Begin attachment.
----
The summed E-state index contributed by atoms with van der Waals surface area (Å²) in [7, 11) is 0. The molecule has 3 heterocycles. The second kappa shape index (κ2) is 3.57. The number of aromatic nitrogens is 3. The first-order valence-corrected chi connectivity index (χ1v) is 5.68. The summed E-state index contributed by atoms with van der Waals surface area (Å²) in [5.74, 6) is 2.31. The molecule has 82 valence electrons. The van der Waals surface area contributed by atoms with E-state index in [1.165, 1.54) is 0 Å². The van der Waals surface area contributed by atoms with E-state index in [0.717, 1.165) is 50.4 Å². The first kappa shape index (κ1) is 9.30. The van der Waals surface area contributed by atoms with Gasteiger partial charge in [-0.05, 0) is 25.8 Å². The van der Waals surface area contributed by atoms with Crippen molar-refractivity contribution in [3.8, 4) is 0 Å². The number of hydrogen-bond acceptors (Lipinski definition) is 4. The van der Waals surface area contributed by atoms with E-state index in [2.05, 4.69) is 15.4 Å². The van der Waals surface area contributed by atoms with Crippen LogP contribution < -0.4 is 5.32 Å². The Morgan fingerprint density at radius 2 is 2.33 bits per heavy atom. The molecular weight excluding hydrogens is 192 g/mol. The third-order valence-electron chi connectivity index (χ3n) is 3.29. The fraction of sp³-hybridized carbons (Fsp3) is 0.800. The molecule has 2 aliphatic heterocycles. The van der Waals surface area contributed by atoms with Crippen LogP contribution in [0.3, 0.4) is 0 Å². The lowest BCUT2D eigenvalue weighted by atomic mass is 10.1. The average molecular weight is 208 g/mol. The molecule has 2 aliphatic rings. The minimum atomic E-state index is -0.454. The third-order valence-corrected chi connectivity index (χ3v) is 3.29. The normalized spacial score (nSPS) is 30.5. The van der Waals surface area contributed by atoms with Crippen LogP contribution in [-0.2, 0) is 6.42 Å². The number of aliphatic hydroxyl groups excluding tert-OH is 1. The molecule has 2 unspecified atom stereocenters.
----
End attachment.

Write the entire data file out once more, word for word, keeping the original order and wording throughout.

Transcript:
The summed E-state index contributed by atoms with van der Waals surface area (Å²) in [7, 11) is 0. The molecule has 3 heterocycles. The second kappa shape index (κ2) is 3.57. The number of aromatic nitrogens is 3. The first-order valence-corrected chi connectivity index (χ1v) is 5.68. The summed E-state index contributed by atoms with van der Waals surface area (Å²) in [5.74, 6) is 2.31. The molecule has 82 valence electrons. The van der Waals surface area contributed by atoms with E-state index in [1.165, 1.54) is 0 Å². The van der Waals surface area contributed by atoms with E-state index in [0.717, 1.165) is 50.4 Å². The first kappa shape index (κ1) is 9.30. The van der Waals surface area contributed by atoms with Gasteiger partial charge in [-0.05, 0) is 25.8 Å². The van der Waals surface area contributed by atoms with Crippen molar-refractivity contribution in [3.8, 4) is 0 Å². The number of hydrogen-bond acceptors (Lipinski definition) is 4. The van der Waals surface area contributed by atoms with E-state index in [2.05, 4.69) is 15.4 Å². The van der Waals surface area contributed by atoms with Crippen LogP contribution < -0.4 is 5.32 Å². The Morgan fingerprint density at radius 2 is 2.33 bits per heavy atom. The molecular weight excluding hydrogens is 192 g/mol. The third-order valence-electron chi connectivity index (χ3n) is 3.29. The fraction of sp³-hybridized carbons (Fsp3) is 0.800. The molecule has 2 aliphatic heterocycles. The van der Waals surface area contributed by atoms with Crippen LogP contribution in [0.3, 0.4) is 0 Å². The lowest BCUT2D eigenvalue weighted by atomic mass is 10.1. The average molecular weight is 208 g/mol. The molecule has 2 aliphatic rings. The minimum atomic E-state index is -0.454. The third-order valence-corrected chi connectivity index (χ3v) is 3.29. The normalized spacial score (nSPS) is 30.5. The van der Waals surface area contributed by atoms with Crippen LogP contribution in [-0.2, 0) is 6.42 Å². The number of aliphatic hydroxyl groups excluding tert-OH is 1. The molecule has 2 unspecified atom stereocenters.